[Mesa-dev] [PATCH][RFC] mesa/main: Clamp rgba with streamed sse

Jose Fonseca jfonseca at vmware.com
Fri Oct 31 10:24:20 PDT 2014

On 31/10/14 17:01, Matt Turner wrote:
> On Fri, Oct 31, 2014 at 4:12 AM, Jose Fonseca <jfonseca at vmware.com> wrote:
>> On 31/10/14 10:13, Juha-Pekka Heikkila wrote:
>>>    defined(__SSE2__) && defined(__GNUC__)
>> Instead of duplicate this expression everywhere lets create a
>> "HAVE_SSE2_INTRIN" define.  Not only this expression is complex, it will
>> become even more when we updated it for MSVC.
> Isn't testing __SSE2__ sufficient? Does MSVC not do this?
> clang/icc/gcc all implement this and all of the _mm_* intrinsics.

No, __SSE2__ is a GCC-only macro.  It's not defined or needed by MSVC 
compilers.  And I strongly suspect that Intel compiler probably only 
defines it for GCC compatibility.

This is because GCC is quite lame IMO: it can't distinguish between 
"enabling SSE intrinsics" (ie, allow including emmintrin.h and use the 
Intel _mm_* instrincis) and emitting SSE2 opcodes own its own accord. 
That is, when you pass -msse2 to GCC, you're also giving carte blache 
for GCC to emit SSE2 opcodes for any C code!  Which makes it _very_ hard 
to have special code paths for SSE1/2/3/4/etc and no SSE.  Since you 
basically need to compile each path in a different C module, passing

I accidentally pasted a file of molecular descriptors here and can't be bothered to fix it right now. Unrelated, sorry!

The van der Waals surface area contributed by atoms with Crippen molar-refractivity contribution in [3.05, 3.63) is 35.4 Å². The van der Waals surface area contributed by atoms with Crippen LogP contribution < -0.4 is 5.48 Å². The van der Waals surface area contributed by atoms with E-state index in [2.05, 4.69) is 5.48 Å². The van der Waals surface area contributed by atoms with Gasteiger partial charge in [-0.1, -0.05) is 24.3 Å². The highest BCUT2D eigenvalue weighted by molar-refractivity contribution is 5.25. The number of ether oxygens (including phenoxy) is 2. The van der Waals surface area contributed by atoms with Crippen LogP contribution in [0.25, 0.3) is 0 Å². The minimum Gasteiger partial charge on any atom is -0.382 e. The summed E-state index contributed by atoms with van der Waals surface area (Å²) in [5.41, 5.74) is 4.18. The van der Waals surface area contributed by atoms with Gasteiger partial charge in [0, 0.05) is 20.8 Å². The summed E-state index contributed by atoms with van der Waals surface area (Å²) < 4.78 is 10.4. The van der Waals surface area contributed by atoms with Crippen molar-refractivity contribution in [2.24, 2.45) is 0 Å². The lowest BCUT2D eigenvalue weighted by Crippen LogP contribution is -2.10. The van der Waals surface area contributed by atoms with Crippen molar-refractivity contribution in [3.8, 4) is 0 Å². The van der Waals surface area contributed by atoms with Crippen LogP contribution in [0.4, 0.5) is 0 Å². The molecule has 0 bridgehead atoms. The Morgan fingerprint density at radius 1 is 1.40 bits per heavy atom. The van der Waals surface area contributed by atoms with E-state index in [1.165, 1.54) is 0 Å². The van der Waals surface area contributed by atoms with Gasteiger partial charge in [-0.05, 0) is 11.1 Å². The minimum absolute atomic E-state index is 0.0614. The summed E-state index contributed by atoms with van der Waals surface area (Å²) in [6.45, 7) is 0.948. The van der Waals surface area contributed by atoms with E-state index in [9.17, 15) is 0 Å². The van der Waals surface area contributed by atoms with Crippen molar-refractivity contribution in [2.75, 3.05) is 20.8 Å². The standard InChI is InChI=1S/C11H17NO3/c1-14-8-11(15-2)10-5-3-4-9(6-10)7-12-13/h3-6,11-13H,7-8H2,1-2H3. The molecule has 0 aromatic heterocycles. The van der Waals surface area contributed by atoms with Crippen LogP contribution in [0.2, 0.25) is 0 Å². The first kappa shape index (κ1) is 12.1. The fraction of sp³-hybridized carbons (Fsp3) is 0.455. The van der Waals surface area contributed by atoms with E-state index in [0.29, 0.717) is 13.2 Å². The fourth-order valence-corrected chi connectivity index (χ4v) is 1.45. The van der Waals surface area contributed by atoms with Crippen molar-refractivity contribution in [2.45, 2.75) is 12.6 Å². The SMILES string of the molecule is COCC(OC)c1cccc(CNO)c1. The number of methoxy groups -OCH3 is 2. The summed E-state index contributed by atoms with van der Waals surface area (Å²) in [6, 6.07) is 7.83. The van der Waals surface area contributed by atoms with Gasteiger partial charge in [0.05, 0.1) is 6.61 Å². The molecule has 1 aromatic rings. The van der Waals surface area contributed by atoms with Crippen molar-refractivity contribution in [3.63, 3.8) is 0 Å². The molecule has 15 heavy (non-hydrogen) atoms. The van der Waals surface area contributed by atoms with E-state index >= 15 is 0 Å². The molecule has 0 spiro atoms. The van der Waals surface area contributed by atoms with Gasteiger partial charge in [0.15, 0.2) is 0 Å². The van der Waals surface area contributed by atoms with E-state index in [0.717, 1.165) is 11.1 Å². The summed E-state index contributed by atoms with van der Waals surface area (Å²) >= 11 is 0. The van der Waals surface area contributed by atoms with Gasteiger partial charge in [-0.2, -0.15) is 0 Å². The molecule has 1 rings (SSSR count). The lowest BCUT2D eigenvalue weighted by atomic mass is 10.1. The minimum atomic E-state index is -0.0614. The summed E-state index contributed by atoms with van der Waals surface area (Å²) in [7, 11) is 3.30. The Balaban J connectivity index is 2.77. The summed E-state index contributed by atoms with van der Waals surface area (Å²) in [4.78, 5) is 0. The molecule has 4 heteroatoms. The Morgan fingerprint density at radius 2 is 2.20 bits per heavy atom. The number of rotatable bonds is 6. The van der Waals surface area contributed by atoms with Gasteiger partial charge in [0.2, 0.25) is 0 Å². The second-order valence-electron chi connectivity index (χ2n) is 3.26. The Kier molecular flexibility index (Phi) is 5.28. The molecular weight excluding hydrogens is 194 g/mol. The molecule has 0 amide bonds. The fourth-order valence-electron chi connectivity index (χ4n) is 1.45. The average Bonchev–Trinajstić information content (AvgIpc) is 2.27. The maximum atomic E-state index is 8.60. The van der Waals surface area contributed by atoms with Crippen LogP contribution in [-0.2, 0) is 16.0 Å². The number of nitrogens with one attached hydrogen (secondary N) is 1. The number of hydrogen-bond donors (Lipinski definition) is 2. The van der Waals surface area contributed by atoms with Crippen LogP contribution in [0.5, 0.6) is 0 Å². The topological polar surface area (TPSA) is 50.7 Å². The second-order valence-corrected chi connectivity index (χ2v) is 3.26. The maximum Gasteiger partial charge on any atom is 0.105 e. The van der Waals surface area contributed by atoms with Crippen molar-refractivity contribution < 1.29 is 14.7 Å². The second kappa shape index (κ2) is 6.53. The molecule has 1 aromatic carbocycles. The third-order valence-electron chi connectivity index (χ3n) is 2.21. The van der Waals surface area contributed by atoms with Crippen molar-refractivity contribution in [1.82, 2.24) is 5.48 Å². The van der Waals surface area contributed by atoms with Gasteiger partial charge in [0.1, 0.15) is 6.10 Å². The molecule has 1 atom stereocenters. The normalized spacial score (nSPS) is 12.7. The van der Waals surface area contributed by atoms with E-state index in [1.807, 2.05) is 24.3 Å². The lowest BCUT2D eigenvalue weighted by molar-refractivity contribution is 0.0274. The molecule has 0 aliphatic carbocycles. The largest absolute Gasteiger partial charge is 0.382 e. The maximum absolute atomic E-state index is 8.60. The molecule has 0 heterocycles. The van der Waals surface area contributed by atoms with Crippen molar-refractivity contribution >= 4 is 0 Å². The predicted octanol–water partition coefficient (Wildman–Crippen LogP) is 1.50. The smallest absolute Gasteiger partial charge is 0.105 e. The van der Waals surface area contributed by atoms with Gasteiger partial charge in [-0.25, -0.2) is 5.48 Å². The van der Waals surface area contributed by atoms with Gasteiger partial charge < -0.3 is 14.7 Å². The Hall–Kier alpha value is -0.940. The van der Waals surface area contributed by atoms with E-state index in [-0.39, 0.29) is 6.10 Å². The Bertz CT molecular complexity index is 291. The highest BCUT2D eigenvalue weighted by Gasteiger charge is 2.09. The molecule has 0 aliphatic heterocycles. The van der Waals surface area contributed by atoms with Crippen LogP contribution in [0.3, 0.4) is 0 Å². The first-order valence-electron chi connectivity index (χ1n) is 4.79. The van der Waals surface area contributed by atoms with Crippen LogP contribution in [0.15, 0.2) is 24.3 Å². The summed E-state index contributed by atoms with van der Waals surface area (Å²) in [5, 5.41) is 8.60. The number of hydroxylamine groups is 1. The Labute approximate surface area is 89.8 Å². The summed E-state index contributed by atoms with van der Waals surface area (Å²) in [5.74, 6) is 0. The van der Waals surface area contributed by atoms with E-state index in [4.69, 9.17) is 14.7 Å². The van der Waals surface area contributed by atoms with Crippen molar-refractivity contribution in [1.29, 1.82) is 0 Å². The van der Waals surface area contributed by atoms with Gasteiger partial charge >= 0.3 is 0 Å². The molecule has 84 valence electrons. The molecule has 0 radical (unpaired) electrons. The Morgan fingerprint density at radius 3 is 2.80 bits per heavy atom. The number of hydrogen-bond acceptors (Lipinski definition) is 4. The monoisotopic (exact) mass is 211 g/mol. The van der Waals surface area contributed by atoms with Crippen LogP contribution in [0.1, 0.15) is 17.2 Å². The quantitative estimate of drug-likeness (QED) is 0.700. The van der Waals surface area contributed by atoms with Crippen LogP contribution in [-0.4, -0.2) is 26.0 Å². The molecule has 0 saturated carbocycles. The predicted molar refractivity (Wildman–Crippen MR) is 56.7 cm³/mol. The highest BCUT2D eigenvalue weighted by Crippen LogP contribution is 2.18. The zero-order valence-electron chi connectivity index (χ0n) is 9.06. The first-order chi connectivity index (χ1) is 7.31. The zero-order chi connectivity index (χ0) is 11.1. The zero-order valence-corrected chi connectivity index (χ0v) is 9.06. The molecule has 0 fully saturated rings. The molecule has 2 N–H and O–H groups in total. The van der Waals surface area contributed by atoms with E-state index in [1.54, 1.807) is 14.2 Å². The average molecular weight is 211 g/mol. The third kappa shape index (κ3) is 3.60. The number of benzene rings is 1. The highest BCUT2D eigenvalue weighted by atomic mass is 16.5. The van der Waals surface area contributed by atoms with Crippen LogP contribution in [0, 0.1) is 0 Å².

different -msse* flags to each.

Whereas on MSVC, you can #include emmintrin any time, any where, and 
only the code that uses the intrinsics will generate those opcodes.  So 
you can have a awesomeFuncionC(), awesomeFunctionSSE2(), 
awesomeFunctionAVX() all next to each other, and a switch table to jump 
into them.

In other words, on MSVC, instead of

   #if defined(__SSE2__) && defined(__GNUC__)

all you need is

   #if 1


   #if defined(_M_IX86) ||  defined(_M_X64)

if you want the code not to cause problems when targetting non-x86 

Of course there's some merit in GCC emiting SSE instructions for plain C 
code, but let's face it: virtually all the code that can benefit from 
SIMD is too complex to be auto-vectorized by compilers, and need humans 
writing code with SSE intrincs.  So GCC is effectively tailored to make 
the rare thing easy, at the expense of making the common thing hard...

I believe recent GCC versions have better support for having specialized 
SSE code side-by-side. But from what I remember of it, is all pretty 
non-standard and GCC specific, so still pretty useless for portable code.


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